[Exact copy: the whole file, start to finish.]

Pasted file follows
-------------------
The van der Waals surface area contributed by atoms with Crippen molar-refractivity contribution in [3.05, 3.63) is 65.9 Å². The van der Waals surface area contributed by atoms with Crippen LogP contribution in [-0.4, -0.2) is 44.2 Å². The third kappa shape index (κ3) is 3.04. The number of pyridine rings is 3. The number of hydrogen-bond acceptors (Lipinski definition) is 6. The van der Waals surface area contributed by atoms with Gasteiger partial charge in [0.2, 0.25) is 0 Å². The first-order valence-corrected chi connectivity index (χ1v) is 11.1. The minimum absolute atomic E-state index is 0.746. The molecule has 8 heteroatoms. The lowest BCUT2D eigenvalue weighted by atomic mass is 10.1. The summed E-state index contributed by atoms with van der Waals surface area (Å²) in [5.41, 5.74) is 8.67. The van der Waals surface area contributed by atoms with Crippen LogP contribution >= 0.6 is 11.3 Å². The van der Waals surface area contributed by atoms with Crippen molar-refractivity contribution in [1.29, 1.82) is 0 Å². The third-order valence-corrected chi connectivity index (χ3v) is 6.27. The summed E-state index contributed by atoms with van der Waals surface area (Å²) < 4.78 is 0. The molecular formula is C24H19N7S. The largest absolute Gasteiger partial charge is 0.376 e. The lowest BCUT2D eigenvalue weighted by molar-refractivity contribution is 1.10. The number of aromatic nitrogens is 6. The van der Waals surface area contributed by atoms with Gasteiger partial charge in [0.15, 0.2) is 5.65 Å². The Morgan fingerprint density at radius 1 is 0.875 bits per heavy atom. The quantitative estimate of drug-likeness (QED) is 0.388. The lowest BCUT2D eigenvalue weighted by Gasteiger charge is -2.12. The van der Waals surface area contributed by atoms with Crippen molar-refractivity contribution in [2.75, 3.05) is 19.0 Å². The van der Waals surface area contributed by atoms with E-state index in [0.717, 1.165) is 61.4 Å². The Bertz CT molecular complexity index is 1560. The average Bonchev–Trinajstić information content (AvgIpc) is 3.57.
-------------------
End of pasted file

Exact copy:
The van der Waals surface area contributed by atoms with Crippen molar-refractivity contribution in [3.05, 3.63) is 65.9 Å². The van der Waals surface area contributed by atoms with Crippen LogP contribution in [-0.4, -0.2) is 44.2 Å². The third kappa shape index (κ3) is 3.04. The number of pyridine rings is 3. The number of hydrogen-bond acceptors (Lipinski definition) is 6. The van der Waals surface area contributed by atoms with Gasteiger partial charge in [0.2, 0.25) is 0 Å². The first-order valence-corrected chi connectivity index (χ1v) is 11.1. The minimum absolute atomic E-state index is 0.746. The molecule has 8 heteroatoms. The lowest BCUT2D eigenvalue weighted by atomic mass is 10.1. The summed E-state index contributed by atoms with van der Waals surface area (Å²) in [5.41, 5.74) is 8.67. The van der Waals surface area contributed by atoms with Crippen LogP contribution >= 0.6 is 11.3 Å². The van der Waals surface area contributed by atoms with Crippen molar-refractivity contribution in [1.29, 1.82) is 0 Å². The third-order valence-corrected chi connectivity index (χ3v) is 6.27. The summed E-state index contributed by atoms with van der Waals surface area (Å²) < 4.78 is 0. The molecular formula is C24H19N7S. The largest absolute Gasteiger partial charge is 0.376 e. The lowest BCUT2D eigenvalue weighted by molar-refractivity contribution is 1.10. The number of aromatic nitrogens is 6. The van der Waals surface area contributed by atoms with Gasteiger partial charge in [0.15, 0.2) is 5.65 Å². The Morgan fingerprint density at radius 1 is 0.875 bits per heavy atom. The quantitative estimate of drug-likeness (QED) is 0.388. The lowest BCUT2D eigenvalue weighted by Gasteiger charge is -2.12. The van der Waals surface area contributed by atoms with Crippen molar-refractivity contribution in [2.75, 3.05) is 19.0 Å². The van der Waals surface area contributed by atoms with E-state index in [0.717, 1.165) is 61.4 Å². The Bertz CT molecular complexity index is 1560. The average Bonchev–Trinajstić information content (AvgIpc) is 3.57.